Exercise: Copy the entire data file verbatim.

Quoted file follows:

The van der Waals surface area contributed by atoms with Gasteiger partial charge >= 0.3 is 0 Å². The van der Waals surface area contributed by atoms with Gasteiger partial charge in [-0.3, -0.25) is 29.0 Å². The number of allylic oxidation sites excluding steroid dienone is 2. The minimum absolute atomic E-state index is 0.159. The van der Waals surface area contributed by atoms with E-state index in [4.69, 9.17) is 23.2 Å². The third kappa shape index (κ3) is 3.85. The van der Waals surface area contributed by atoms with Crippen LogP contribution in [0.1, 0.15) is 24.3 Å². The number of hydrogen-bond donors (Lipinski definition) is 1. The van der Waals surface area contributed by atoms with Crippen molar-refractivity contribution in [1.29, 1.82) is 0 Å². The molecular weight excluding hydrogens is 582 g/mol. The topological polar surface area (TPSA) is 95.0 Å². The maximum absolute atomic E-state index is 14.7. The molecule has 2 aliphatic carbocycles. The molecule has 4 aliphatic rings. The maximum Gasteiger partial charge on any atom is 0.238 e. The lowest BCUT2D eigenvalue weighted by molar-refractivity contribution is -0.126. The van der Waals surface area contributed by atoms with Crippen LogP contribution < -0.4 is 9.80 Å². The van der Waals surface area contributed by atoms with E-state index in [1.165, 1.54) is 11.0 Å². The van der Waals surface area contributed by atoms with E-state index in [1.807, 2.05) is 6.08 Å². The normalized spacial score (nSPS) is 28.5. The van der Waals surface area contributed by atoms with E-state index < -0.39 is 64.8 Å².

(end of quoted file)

The van der Waals surface area contributed by atoms with Gasteiger partial charge >= 0.3 is 0 Å². The van der Waals surface area contributed by atoms with Gasteiger partial charge in [-0.3, -0.25) is 29.0 Å². The number of allylic oxidation sites excluding steroid dienone is 2. The minimum absolute atomic E-state index is 0.159. The van der Waals surface area contributed by atoms with E-state index in [4.69, 9.17) is 23.2 Å². The third kappa shape index (κ3) is 3.85. The van der Waals surface area contributed by atoms with Crippen LogP contribution in [0.1, 0.15) is 24.3 Å². The number of hydrogen-bond donors (Lipinski definition) is 1. The van der Waals surface area contributed by atoms with Crippen molar-refractivity contribution in [1.29, 1.82) is 0 Å². The molecular weight excluding hydrogens is 582 g/mol. The topological polar surface area (TPSA) is 95.0 Å². The maximum absolute atomic E-state index is 14.7. The molecule has 2 aliphatic carbocycles. The molecule has 4 aliphatic rings. The maximum Gasteiger partial charge on any atom is 0.238 e. The lowest BCUT2D eigenvalue weighted by molar-refractivity contribution is -0.126. The van der Waals surface area contributed by atoms with Crippen LogP contribution < -0.4 is 9.80 Å². The van der Waals surface area contributed by atoms with E-state index in [1.165, 1.54) is 11.0 Å². The van der Waals surface area contributed by atoms with E-state index in [1.807, 2.05) is 6.08 Å². The normalized spacial score (nSPS) is 28.5. The van der Waals surface area contributed by atoms with E-state index < -0.39 is 64.8 Å².